Hundreds March Through Montreal for Missing and Murdered Women
Annual Demonstration Seeks Justice for Native Women
A crowd of around 700 waded through Montreal’s downtown core on Valentine’s Day for the Annual Memorial March for Murdered and Missing Women.
“Between us, we are capable of depending less on a police force and judicial system that continues to perpetuate violence,” Alisha Mascarenhas told the crowd. Mascarenhas is a member of Missing Justice, the grassroots solidarity group that organized the event.
“We should not have to wait on a government that remains passive, irresponsible and negligent. It’s up to us to defend ourselves against violence.”
Held across Canada, the memorial march pays homage to murdered and missing indigenous women and denounces violence perpetrated against those who identify as women anywhere in the world. The march began in 1991 in Vancouver, after the murder of a First Nations Coast Salish woman. The woman’s name is not spoken today out of respect for her family.
Over 600 indigenous women have been killed or gone missing in Canada since 1980, according to an estimate from the government-recognized Native Women’s Association of Canada.
Other activists count the number of deaths and disappearances closer to 3,000. More than half of the recognized cases remain unsolved.
The Montreal march was part of a larger speaker series, Thick Skin: Reflections on race, gender, and political resistance, happening at Concordia.
Around 6 p.m., the crowd grew at Parc Émilie-Gamelin, where a microphone was set up. Police cars lined the adjacent street as journalists’ cameras flashed, the park coated with fresh snow.
“Society at large is just as guilty as the institutions, because we do nothing to change,” said Anna-Aude Caouette from STELLA, a community resource group for sex workers.
She was one of multiple speakers who noted participants were standing on unceded Aboriginal territory, referring to North America as ‘Turtle Island’ according to Native oral tradition.
Caouette underlined how difficult it is for women who need help, saying native women often fear violence and discrimination from the government and its institutions.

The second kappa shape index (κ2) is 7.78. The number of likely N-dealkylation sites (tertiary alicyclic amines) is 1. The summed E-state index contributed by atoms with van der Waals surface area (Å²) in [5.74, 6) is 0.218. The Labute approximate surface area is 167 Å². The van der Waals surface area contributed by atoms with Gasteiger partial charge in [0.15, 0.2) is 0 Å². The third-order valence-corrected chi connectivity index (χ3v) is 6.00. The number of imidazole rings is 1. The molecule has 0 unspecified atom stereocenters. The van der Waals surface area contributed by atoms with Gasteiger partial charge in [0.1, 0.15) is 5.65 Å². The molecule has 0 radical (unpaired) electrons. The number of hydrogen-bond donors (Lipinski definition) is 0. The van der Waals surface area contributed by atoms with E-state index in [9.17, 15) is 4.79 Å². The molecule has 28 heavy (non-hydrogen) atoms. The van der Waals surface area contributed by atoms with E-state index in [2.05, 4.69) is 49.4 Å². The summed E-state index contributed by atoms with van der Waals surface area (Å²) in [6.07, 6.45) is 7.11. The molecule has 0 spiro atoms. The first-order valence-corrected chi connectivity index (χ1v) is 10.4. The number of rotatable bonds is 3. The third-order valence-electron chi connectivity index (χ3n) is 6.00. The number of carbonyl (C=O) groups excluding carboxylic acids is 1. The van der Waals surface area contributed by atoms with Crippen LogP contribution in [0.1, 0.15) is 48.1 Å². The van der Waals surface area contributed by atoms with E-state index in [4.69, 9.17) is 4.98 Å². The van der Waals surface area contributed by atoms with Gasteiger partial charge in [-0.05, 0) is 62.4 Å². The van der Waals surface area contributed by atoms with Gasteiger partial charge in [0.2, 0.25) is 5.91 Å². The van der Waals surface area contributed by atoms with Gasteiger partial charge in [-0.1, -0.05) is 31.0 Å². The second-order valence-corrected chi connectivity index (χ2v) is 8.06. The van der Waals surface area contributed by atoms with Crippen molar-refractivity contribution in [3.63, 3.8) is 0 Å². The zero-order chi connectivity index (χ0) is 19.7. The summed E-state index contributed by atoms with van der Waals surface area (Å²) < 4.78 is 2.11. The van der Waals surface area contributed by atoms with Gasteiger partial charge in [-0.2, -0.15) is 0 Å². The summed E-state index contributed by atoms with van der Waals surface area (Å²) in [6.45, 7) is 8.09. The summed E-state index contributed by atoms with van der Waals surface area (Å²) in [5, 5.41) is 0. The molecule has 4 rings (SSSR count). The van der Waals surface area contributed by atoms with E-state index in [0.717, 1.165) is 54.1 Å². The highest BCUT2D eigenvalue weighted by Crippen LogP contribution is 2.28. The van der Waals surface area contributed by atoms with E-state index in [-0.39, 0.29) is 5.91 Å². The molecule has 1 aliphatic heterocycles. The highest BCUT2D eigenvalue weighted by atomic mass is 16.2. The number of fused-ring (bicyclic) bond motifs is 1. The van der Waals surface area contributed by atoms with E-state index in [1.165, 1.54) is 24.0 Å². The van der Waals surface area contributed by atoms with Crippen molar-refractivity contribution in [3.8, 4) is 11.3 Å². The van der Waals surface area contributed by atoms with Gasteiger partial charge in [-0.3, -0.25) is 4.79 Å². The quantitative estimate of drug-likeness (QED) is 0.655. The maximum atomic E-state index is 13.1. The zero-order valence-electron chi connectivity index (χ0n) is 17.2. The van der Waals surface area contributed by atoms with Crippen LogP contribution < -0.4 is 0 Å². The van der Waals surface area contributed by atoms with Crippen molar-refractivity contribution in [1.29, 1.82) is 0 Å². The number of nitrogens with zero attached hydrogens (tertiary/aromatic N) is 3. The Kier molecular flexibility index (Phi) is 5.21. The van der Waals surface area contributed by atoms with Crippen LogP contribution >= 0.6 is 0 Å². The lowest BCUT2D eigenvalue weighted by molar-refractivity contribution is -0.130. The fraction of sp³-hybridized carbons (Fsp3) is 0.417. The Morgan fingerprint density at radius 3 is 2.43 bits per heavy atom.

“Police are not an option because they have killed and raped with impunity for far too long!” she told the crowd.
Maya Rolbin-Ghanie, founder of Missing Justice, read an open letter to the crowd.
The diverse crowd marched from Berri-UQAM Metro to Place-des-Arts along Ste. Catherine St.
Phil Rispe said he was marching for his friend Joelle, an aboriginal woman killed in Quebec City last summer. He said her case was never pursued.
“I just think in my head, ‘how is it possible for people to do that to another person?’” he said. Rispe is from Bolivia but lives in Montreal.
“Native murder is not important for the government. For the white people? ‘Oh, we need to make that so important on the front page.’ For the native people? ‘Fuck off.’”
Unsolved cases are what motivate repeated demands for a public inquiry to investigate the roots of systemic injustice in Canada.
The NWAC recently sent a petition of over 23,000 signatures to the House of Commons. In this year’s budget, the federal government renewed funding for existing public programs aimed to reduce violence against aboriginal women and girls. They have not replied about the inquiry, which activists equate with doing nothing.
Mascarenhas said a public inquiry is essential in terms of widening visibility, but that action shouldn’t stop there.
“If I have any primary concerns about a public inquiry, it would be on whose terms and in what framework would that inquiry be happening, and who would be doing the actual research involved,” she said.
“We can see that when research goes from being done by native-lead groups and then is handed over to the government, how they can have very different motivations—and come up with very different findings—that has different impacts.”
She said funding should go to native-led organizations “that are coming from the experiences of people who are directly affected by this kind of violence.”
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